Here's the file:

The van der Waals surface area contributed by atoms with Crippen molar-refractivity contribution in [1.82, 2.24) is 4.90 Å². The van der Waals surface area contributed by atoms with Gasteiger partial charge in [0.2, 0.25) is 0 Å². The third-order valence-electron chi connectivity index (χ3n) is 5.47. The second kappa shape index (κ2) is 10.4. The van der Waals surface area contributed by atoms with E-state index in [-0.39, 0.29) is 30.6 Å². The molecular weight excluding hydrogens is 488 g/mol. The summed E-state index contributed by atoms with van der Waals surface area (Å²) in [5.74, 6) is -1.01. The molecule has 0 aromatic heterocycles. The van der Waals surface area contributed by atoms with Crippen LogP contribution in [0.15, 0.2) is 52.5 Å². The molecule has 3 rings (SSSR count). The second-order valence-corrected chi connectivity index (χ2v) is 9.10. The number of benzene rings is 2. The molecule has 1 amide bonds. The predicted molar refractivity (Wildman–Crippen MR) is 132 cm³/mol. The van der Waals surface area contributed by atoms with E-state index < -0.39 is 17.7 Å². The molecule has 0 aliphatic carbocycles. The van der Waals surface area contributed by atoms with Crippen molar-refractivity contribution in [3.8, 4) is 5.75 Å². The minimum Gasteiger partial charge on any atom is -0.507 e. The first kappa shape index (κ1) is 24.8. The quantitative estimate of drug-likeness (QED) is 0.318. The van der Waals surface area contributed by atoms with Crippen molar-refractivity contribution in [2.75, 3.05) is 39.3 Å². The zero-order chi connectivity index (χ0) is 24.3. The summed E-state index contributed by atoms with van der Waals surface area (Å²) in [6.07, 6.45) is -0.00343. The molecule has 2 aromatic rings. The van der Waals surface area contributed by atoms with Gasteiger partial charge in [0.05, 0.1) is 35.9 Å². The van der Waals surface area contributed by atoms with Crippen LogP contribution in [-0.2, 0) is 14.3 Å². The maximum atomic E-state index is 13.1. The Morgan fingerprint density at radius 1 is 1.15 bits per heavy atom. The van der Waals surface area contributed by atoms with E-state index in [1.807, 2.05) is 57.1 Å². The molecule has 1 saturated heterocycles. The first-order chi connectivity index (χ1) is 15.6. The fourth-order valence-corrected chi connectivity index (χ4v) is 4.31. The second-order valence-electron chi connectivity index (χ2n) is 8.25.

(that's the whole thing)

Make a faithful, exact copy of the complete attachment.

The van der Waals surface area contributed by atoms with Crippen molar-refractivity contribution in [1.82, 2.24) is 4.90 Å². The van der Waals surface area contributed by atoms with Gasteiger partial charge in [0.2, 0.25) is 0 Å². The third-order valence-electron chi connectivity index (χ3n) is 5.47. The second kappa shape index (κ2) is 10.4. The van der Waals surface area contributed by atoms with E-state index in [-0.39, 0.29) is 30.6 Å². The molecular weight excluding hydrogens is 488 g/mol. The summed E-state index contributed by atoms with van der Waals surface area (Å²) in [5.74, 6) is -1.01. The molecule has 0 aromatic heterocycles. The van der Waals surface area contributed by atoms with Crippen LogP contribution in [0.15, 0.2) is 52.5 Å². The molecule has 3 rings (SSSR count). The second-order valence-corrected chi connectivity index (χ2v) is 9.10. The number of benzene rings is 2. The molecule has 1 amide bonds. The predicted molar refractivity (Wildman–Crippen MR) is 132 cm³/mol. The van der Waals surface area contributed by atoms with E-state index < -0.39 is 17.7 Å². The molecule has 0 aliphatic carbocycles. The van der Waals surface area contributed by atoms with Crippen molar-refractivity contribution in [3.8, 4) is 5.75 Å². The minimum Gasteiger partial charge on any atom is -0.507 e. The first kappa shape index (κ1) is 24.8. The quantitative estimate of drug-likeness (QED) is 0.318. The van der Waals surface area contributed by atoms with Crippen molar-refractivity contribution in [2.75, 3.05) is 39.3 Å². The zero-order chi connectivity index (χ0) is 24.3. The summed E-state index contributed by atoms with van der Waals surface area (Å²) in [6.07, 6.45) is -0.00343. The molecule has 2 aromatic rings. The van der Waals surface area contributed by atoms with Gasteiger partial charge in [0.05, 0.1) is 35.9 Å². The van der Waals surface area contributed by atoms with Crippen LogP contribution in [-0.2, 0) is 14.3 Å². The maximum atomic E-state index is 13.1. The Morgan fingerprint density at radius 1 is 1.15 bits per heavy atom. The van der Waals surface area contributed by atoms with E-state index in [1.807, 2.05) is 57.1 Å². The molecule has 1 saturated heterocycles. The first-order chi connectivity index (χ1) is 15.6. The fourth-order valence-corrected chi connectivity index (χ4v) is 4.31. The second-order valence-electron chi connectivity index (χ2n) is 8.25.